Upper Egypt, mayor of Thebes, and fourth qspqifu of
Bnvo. In short, he controlled the army, politics, and
religion in Upper Egypt. If you were alive at the time,
like the figures in this painting, you probably would
have been under his control. Governor Ment was also
responsible for restoring old temples and funding large
building projects. His tomb, where this relief was found,
was one of the largest tombs built for a non-royal
citizen. By studying this tomb painting, we can learn
about Governor Ment and Egyptian society.
Governor Ment built his burial tomb near Thebes.
Thebes is a city located on the Nile River in southern
Egypt. When this relief was made 2,660 years ago,
Egypt’s power was beginning to
weaken. In 671 B.C. all of Egypt,
including Thebes, fell to the Assyrian
Empire.
This painted wall panel depicts
three figures who are busy doing
everyday tasks. At the top of the
IE
qspqifu;
someone who
can tell the future
H
An official for the king, Governor Ment held
Bnvo; a god associated with things
hidden such as the wind. Amun was later
known as Amun-Re, the king of the gods.
relief, a man cleans blue-finned fish. Along
the lower sfhjtufs, a male and female are
shown balancing baskets on their heads. The
woman carries grapes in her basket, and the
man carries cucumbers, loaves of bread, and
a large head of lettuce. Can you tell which is
which?
Egyptian art portrays women with light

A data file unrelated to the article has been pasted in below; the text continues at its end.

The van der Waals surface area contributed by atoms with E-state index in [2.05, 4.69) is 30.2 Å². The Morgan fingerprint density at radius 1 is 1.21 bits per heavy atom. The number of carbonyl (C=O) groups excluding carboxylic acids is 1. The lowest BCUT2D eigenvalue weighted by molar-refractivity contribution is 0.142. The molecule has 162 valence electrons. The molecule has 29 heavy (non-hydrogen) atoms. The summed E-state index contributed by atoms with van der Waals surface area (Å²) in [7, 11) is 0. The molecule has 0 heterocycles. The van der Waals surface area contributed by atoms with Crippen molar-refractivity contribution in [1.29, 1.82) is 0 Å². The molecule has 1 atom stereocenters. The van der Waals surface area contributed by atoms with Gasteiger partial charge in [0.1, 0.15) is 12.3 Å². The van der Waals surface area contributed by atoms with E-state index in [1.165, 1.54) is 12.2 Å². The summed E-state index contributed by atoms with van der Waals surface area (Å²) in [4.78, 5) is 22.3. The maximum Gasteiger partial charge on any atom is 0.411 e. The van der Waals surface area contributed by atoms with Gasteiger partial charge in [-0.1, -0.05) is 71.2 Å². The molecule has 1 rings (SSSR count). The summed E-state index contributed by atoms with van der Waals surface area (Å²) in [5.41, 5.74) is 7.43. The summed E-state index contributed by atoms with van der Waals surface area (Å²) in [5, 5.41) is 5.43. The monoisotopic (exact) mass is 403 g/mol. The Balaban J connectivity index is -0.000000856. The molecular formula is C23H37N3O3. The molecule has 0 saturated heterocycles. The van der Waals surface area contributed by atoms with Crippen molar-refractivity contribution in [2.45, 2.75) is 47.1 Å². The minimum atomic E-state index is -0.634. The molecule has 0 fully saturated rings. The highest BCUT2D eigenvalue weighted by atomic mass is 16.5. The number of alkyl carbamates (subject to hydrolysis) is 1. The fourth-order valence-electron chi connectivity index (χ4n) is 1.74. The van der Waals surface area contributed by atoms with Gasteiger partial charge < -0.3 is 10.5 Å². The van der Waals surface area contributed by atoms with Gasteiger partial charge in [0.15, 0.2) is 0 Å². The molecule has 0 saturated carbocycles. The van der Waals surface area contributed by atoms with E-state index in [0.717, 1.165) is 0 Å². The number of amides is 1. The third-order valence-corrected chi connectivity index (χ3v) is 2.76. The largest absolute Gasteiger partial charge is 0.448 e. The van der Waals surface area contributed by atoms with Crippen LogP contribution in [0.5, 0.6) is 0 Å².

CL
EA
NI
skin and men with dark skin. This difference in
NG
DET
AI L
skin color is a sign of the division of labor between
men and women. In Egypt, men worked outside in the sun, while women
worked mostly indoors.
Egyptian artists wanted to create the most detailed view of a figure. To
do so, they drew the head and feet in profile and the body turned towards
the viewer. Likewise, Egyptian artists did not try to show qfstqfdujwf.
Notice how the fish pictured at the right of the relief appear to float. If the
artist showed the fish in perspective, lying on the ground, you would not be
able to see all the details.
Next to the lower figures are ijfsphmzqijdt. Hieroglyphics
is a type of writing that uses pictures or symbols to represent
ideas or sounds. The hieroglyphic writing next to the male
figure in the lower register reads, “produce for the temple
scribe of the domain of Amun.” The writings next to the
woman read, “grapes for the fourth prophet of Amun.”
This title refers to Governor Ment, who was also known
as the fourth prophet of the god Amun.
Like the Assyrian Winged Genius, this wall painting
was not simply decorative. It served as an fufsobm offering
RO
from Governor Ment to the god Amun. The food pictured on
GL
YP
HD
ETA
the panel was also a source of nourishment for the Governor’s
IL
ka, or soul. Tomb paintings were believed to create a place of eternal
comfort for the spirit of the dead. Governor Ment had plenty of servants and
food in the living world, and he planned to enjoy the same comforts after
death. If you were an Egyptian, what kind of objects would you have painted
on the walls of your tomb to make sure you enjoyed eternal comfort?
This sfmjfg tells us about more than just what Governor Ment needed
in the afterlife. It also tells us about Egyptian society. Egyptian society had a
very strict class system. In a class system, poor people are considered to be
at the very bottom. Then come those who earn a middle income, and finally
the rich are at the top. In a strict class system it is hard for poor people to